The researchers also found that RTS,S/ASO2 could be safely and effectively given along with other childhood vaccines. The malaria vaccine did not interfere with the protective responses of other vaccines. And the effectiveness of the RTS,S malaria vaccine wasn't compromised by the other vaccines, Abdulla said.
In the second study, 894 children in Kenya and Tanzania, ages 5 to 17 months, were given either three doses of the malaria vaccine or a rabies vaccine. The researchers found a 53 percent reduction in the risk of developing malaria among children who received the RTS,S vaccine.
"If these findings were replicated in a Phase III multi-center study, we would expect that study to lead to an application for a license for RTS,S/AS01 as a vaccine to prevent clinical malaria," said lead researcher Philip Bejon, of the Kenya Medical Research Institute (KEMRI)-Wellcome Collaborative Research Programme and the Centre for Tropical Medicine at the University of Oxford, in England.
"The vaccine would be only partially effective, but may still be a useful addition to malaria control programs," Bejon added.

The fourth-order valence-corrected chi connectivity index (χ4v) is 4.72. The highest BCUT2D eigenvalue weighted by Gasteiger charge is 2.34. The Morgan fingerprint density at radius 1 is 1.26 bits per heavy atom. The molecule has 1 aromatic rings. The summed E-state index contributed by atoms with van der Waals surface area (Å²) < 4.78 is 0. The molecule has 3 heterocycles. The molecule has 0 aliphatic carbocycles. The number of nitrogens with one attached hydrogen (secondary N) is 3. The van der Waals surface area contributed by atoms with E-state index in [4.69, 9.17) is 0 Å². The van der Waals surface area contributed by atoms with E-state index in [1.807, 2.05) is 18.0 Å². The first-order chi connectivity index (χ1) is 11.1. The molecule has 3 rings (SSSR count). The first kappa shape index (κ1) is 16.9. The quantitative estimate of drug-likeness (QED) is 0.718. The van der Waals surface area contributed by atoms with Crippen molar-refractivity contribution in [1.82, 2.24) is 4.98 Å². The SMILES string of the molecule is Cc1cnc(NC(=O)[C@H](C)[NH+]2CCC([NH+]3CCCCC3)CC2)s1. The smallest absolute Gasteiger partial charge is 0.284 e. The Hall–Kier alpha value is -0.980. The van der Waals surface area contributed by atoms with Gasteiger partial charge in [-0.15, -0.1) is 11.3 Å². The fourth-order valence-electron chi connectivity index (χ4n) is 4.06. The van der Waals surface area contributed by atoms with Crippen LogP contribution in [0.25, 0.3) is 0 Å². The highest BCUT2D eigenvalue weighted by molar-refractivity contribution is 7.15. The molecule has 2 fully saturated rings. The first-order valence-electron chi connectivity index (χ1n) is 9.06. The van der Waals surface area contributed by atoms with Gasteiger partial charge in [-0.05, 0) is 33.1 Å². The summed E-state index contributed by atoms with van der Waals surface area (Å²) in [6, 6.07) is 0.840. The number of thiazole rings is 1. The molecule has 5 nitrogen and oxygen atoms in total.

The differences in the results of the two trials can be explained by what the researchers were looking for. In the first trial, the scientists looked for the presence of malaria in the infants' blood; in the second trial they looked for children who actually went on to develop the disease.
It's unclear how long the vaccine would be effective. But, in a four-year follow-up of children given the vaccine in Mozambique, the inoculation remained effective in preventing most cases of malaria, Loucq said.
Phase III trials of the vaccine are set to begin early next year, he said.
The vaccine trials were funded by a grant from the Bill & Melinda Gates Foundation to the PATH Malaria Vaccine Initiative, and drug maker GlaxoSmithKline.<
All rights reserved